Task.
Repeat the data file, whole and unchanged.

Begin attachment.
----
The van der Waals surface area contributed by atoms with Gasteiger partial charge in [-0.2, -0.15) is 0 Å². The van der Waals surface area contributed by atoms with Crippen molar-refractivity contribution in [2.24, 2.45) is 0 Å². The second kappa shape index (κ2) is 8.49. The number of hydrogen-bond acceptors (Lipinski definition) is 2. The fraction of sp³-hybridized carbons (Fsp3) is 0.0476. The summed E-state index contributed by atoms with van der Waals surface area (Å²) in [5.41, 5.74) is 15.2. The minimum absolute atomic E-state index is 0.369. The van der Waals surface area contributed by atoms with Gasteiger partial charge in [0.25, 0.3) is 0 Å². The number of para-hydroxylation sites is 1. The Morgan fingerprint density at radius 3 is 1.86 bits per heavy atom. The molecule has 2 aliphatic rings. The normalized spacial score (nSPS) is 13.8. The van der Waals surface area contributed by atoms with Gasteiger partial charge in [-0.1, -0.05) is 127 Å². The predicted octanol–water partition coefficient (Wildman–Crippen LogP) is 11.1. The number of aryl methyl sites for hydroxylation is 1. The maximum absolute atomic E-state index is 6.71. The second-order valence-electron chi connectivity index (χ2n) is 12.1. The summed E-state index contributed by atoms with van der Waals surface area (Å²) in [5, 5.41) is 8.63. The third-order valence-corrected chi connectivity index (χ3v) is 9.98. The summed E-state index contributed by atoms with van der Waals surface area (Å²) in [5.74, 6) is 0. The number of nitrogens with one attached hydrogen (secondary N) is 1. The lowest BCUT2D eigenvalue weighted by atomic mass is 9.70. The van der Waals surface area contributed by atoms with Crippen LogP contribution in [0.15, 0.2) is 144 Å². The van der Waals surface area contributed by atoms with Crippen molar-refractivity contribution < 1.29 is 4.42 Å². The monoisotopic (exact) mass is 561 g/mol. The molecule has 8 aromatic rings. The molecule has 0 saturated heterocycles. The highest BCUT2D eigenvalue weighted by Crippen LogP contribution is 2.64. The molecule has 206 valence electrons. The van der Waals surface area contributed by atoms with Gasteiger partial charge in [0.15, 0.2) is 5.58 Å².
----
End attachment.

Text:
The van der Waals surface area contributed by atoms with Gasteiger partial charge in [-0.2, -0.15) is 0 Å². The van der Waals surface area contributed by atoms with Crippen molar-refractivity contribution in [2.24, 2.45) is 0 Å². The second kappa shape index (κ2) is 8.49. The number of hydrogen-bond acceptors (Lipinski definition) is 2. The fraction of sp³-hybridized carbons (Fsp3) is 0.0476. The summed E-state index contributed by atoms with van der Waals surface area (Å²) in [5.41, 5.74) is 15.2. The minimum absolute atomic E-state index is 0.369. The van der Waals surface area contributed by atoms with Gasteiger partial charge in [0.25, 0.3) is 0 Å². The number of para-hydroxylation sites is 1. The Morgan fingerprint density at radius 3 is 1.86 bits per heavy atom. The molecule has 2 aliphatic rings. The normalized spacial score (nSPS) is 13.8. The van der Waals surface area contributed by atoms with Gasteiger partial charge in [-0.1, -0.05) is 127 Å². The predicted octanol–water partition coefficient (Wildman–Crippen LogP) is 11.1. The number of aryl methyl sites for hydroxylation is 1. The maximum absolute atomic E-state index is 6.71. The second-order valence-electron chi connectivity index (χ2n) is 12.1. The summed E-state index contributed by atoms with van der Waals surface area (Å²) in [5, 5.41) is 8.63. The third-order valence-corrected chi connectivity index (χ3v) is 9.98. The summed E-state index contributed by atoms with van der Waals surface area (Å²) in [5.74, 6) is 0. The number of nitrogens with one attached hydrogen (secondary N) is 1. The lowest BCUT2D eigenvalue weighted by atomic mass is 9.70. The van der Waals surface area contributed by atoms with Crippen LogP contribution in [0.15, 0.2) is 144 Å². The van der Waals surface area contributed by atoms with Crippen molar-refractivity contribution < 1.29 is 4.42 Å². The monoisotopic (exact) mass is 561 g/mol. The molecule has 8 aromatic rings. The molecule has 0 saturated heterocycles. The highest BCUT2D eigenvalue weighted by Crippen LogP contribution is 2.64. The molecule has 206 valence electrons. The van der Waals surface area contributed by atoms with Gasteiger partial charge in [0.15, 0.2) is 5.58 Å².